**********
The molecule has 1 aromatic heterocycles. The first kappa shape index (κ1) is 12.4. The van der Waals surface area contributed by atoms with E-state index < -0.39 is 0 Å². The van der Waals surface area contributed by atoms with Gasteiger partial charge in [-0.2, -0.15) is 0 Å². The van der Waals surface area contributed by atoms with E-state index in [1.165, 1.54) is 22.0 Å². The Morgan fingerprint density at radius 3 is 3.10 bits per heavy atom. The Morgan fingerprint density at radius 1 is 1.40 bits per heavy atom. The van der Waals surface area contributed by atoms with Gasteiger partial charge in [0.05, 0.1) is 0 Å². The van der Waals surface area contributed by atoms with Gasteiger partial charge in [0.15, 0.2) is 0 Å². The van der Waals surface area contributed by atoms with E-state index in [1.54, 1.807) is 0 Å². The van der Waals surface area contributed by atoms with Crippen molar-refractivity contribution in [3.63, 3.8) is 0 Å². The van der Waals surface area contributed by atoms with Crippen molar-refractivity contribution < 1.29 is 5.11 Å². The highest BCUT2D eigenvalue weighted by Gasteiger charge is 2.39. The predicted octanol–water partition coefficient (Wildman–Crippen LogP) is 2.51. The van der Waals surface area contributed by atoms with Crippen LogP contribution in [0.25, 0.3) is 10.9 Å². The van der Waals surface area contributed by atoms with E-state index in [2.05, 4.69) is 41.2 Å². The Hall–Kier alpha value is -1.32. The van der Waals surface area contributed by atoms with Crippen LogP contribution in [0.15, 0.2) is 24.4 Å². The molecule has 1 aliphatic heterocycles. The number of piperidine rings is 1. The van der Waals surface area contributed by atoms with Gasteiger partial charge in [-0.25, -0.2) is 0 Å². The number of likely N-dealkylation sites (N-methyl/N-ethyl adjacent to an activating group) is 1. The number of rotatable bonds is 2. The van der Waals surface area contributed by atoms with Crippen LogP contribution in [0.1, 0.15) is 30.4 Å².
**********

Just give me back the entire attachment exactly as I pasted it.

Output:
The molecule has 1 aromatic heterocycles. The first kappa shape index (κ1) is 12.4. The van der Waals surface area contributed by atoms with E-state index < -0.39 is 0 Å². The van der Waals surface area contributed by atoms with Gasteiger partial charge in [-0.2, -0.15) is 0 Å². The van der Waals surface area contributed by atoms with E-state index in [1.165, 1.54) is 22.0 Å². The Morgan fingerprint density at radius 3 is 3.10 bits per heavy atom. The Morgan fingerprint density at radius 1 is 1.40 bits per heavy atom. The van der Waals surface area contributed by atoms with Gasteiger partial charge in [0.05, 0.1) is 0 Å². The van der Waals surface area contributed by atoms with Gasteiger partial charge in [0.15, 0.2) is 0 Å². The van der Waals surface area contributed by atoms with E-state index in [1.54, 1.807) is 0 Å². The van der Waals surface area contributed by atoms with Crippen molar-refractivity contribution in [3.63, 3.8) is 0 Å². The van der Waals surface area contributed by atoms with Crippen molar-refractivity contribution < 1.29 is 5.11 Å². The highest BCUT2D eigenvalue weighted by Gasteiger charge is 2.39. The predicted octanol–water partition coefficient (Wildman–Crippen LogP) is 2.51. The van der Waals surface area contributed by atoms with Crippen LogP contribution in [0.25, 0.3) is 10.9 Å². The van der Waals surface area contributed by atoms with E-state index in [2.05, 4.69) is 41.2 Å². The Hall–Kier alpha value is -1.32. The van der Waals surface area contributed by atoms with Crippen LogP contribution in [0.15, 0.2) is 24.4 Å². The molecule has 1 aliphatic heterocycles. The number of piperidine rings is 1. The van der Waals surface area contributed by atoms with Gasteiger partial charge in [-0.25, -0.2) is 0 Å². The number of likely N-dealkylation sites (N-methyl/N-ethyl adjacent to an activating group) is 1. The number of rotatable bonds is 2. The van der Waals surface area contributed by atoms with Crippen LogP contribution in [0.1, 0.15) is 30.4 Å².